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How to Plant a Perennial Flower Garden

By Eulalia Palomo

A well-established perennial flower garden lasts multiple years because true perennials come back at the beginning of each growing season. The longevity of a perennial flower garden means planting and pre-planting preparation play important parts in the garden's long-term success.

Timing for Planting

If you live in U.S. Department of Agriculture plant hardiness zone 7 or lower, then plant perennials in fall one month before your area's average annual first frost date, or plant in spring after the region's average annual last frost date. You can also plant a new perennial flower garden during summer.

If you are in the mild USDA zones 8 and higher, you can plant perennials any time of the year, but the ideal times are late fall, winter and early spring, when the combination of cool air temperatures and rainfall helps new plants become established fast.

Site Selection

The best site for your garden depends on the kinds of flowering perennials you intend to plant. Many perennials need full-sun exposure, but some thrive in partial shade, partial sun or full shade. Consider partial shade and partial sun any area that gets two to six hours of direct sunlight per day. Full sun means at least six hours of direct sunlight per day, and shade or full shade is a spot that gets fewer than two hours of direct sunlight daily.

Bed Arrangement

Plan to put tall flowering perennials toward the back of a flowerbed that borders a garden or fence. If the garden is free-standing in the landscape, then plant to place the tall perennials in the center. Small perennials should be toward the garden's front to create a border area. Mid-size perennials should be between the tall plantings and the small plants in the border area, helping with the transition between their heights.

Preparation and Planting

Prepare the Soil

Spread compost or manure 2 to 3 inches deep across the surface of the cleared garden bed. Turn over the soil to a depth of 12 inches, mixing it with the compost by using a garden fork or tiller.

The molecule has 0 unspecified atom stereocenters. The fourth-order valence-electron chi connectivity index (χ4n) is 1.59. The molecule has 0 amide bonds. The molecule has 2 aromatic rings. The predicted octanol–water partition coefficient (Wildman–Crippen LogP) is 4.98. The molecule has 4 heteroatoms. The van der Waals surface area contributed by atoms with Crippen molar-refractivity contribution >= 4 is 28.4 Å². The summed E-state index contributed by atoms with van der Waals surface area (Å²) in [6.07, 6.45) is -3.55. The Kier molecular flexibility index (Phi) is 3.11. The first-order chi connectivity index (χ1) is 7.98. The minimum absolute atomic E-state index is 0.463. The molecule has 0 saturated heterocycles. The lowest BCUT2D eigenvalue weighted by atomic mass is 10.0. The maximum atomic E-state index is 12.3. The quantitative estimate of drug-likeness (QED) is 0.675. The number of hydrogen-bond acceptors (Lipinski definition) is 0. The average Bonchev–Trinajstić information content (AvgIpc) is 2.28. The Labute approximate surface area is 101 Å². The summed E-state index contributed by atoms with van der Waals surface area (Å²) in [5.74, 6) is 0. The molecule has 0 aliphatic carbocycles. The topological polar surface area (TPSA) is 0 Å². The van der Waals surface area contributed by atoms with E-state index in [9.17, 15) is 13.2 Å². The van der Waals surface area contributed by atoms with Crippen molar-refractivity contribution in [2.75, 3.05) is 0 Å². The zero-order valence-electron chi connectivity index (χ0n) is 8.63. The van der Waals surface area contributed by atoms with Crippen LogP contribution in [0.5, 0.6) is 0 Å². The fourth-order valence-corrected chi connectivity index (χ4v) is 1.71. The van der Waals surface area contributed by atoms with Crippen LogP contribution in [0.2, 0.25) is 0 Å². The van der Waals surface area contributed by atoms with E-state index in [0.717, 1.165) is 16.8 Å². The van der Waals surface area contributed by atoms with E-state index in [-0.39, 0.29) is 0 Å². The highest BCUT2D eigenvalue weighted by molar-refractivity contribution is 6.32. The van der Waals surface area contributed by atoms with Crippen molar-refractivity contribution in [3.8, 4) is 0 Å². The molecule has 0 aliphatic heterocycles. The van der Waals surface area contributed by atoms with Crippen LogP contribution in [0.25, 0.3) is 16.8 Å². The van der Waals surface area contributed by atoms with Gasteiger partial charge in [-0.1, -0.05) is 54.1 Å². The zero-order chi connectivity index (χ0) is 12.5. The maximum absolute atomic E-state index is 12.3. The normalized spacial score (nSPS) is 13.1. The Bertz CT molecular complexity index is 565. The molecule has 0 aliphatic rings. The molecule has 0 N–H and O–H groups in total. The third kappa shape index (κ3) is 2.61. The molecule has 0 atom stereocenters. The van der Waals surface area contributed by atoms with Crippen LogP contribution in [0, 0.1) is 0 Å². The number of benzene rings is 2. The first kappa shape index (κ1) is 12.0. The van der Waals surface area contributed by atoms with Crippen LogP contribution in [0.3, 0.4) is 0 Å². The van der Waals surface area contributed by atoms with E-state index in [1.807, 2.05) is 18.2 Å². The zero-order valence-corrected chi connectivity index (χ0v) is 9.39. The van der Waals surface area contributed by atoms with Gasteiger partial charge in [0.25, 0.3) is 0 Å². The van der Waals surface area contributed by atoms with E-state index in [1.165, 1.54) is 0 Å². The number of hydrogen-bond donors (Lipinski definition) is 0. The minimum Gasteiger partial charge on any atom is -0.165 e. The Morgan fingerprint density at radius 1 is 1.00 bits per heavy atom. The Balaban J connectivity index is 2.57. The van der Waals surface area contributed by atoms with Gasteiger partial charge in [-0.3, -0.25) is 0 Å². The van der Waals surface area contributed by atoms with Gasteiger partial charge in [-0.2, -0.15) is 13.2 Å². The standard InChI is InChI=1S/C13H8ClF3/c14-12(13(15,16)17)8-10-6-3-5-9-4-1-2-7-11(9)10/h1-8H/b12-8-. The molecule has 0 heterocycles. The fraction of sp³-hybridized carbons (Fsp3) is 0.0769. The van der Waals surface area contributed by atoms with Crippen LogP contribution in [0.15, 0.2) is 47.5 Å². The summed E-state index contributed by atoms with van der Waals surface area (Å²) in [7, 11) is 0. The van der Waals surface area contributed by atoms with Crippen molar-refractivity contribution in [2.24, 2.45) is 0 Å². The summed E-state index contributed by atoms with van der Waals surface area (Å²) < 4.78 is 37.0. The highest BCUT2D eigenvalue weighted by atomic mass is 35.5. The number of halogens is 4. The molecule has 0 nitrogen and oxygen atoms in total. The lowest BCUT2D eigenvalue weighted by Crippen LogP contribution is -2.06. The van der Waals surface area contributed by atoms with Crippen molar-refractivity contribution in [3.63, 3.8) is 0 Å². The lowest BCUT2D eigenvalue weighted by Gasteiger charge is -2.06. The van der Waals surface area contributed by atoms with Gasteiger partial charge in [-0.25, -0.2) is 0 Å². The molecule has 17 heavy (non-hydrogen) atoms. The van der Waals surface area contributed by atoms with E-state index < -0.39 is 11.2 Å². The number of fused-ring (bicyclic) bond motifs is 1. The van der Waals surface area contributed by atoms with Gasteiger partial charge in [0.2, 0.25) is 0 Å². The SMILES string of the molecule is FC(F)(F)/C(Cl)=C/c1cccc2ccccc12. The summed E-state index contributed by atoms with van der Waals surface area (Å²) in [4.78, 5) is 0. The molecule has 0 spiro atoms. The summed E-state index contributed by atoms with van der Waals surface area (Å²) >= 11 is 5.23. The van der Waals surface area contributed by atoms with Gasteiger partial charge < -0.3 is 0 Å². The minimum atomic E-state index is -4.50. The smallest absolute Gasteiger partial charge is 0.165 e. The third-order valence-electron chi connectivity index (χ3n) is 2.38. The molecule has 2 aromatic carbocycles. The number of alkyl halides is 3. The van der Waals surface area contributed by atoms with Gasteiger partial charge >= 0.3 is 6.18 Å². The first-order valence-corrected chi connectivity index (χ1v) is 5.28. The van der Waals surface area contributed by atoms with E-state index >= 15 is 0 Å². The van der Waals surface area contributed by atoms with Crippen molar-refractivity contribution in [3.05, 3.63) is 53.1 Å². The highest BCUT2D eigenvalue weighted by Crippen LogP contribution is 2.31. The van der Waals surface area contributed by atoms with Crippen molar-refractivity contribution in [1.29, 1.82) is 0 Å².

Add Fertilizer

Add a slow-release, granular, 10-10-10 fertilizer to the soil surface, and incorporate it with the soil to a depth of 12 inches. Use 1 1/2 cups of the fertilizer for every 50 square feet of soil surface. A 5-by-10-foot garden bed is 50 square feet.

Dig Planting Holes

Dig holes 18 inches apart in the prepared garden bed. Make each hole the same depth as the nursery pot of the perennial plant you will put in the hole.

Prepare the Plants

Tip a plant's nursery pot on its side, and gently wiggle the plant out of the pot. Rough up the outside of the plant's root ball with your hands. Identify the roots that grow around the root ball, and pull them gently outward. Set the root ball in the planting hole designated for that plant. Add soil to the hole or dig the hole a little deeper until the base of the plant's stems line up with the soil level of the ground surrounding the hole. Repeat the process for each plant.

Fill the Holes

Push soil around each plant's root ball up to the base of the stems. Smooth the soil around the newly planted perennials.

After-Planting Care

When you finish planting, water the garden's soil to settle the roots in the soil. Water slowly and deeply until the bed is damp 12 inches deep. Keep the soil damp for the first two weeks after planting the perennials. Add a layer of mulch 2 inches deep on the new garden. Use leaf mold, compost, shredded bark or fine wood chips as mulch. Mulch helps keep the soil moist and makes for a tidy appearance while the new plants grow in the perennial flower garden.

 

About the Author

 

Eulalia Palomo has been a professional writer since 2009. Prior to taking up writing full time she has worked as a landscape artist and organic gardener. Palomo holds a Bachelor of Arts in liberal studies from Boston University. She travels widely and has spent over six years living abroad.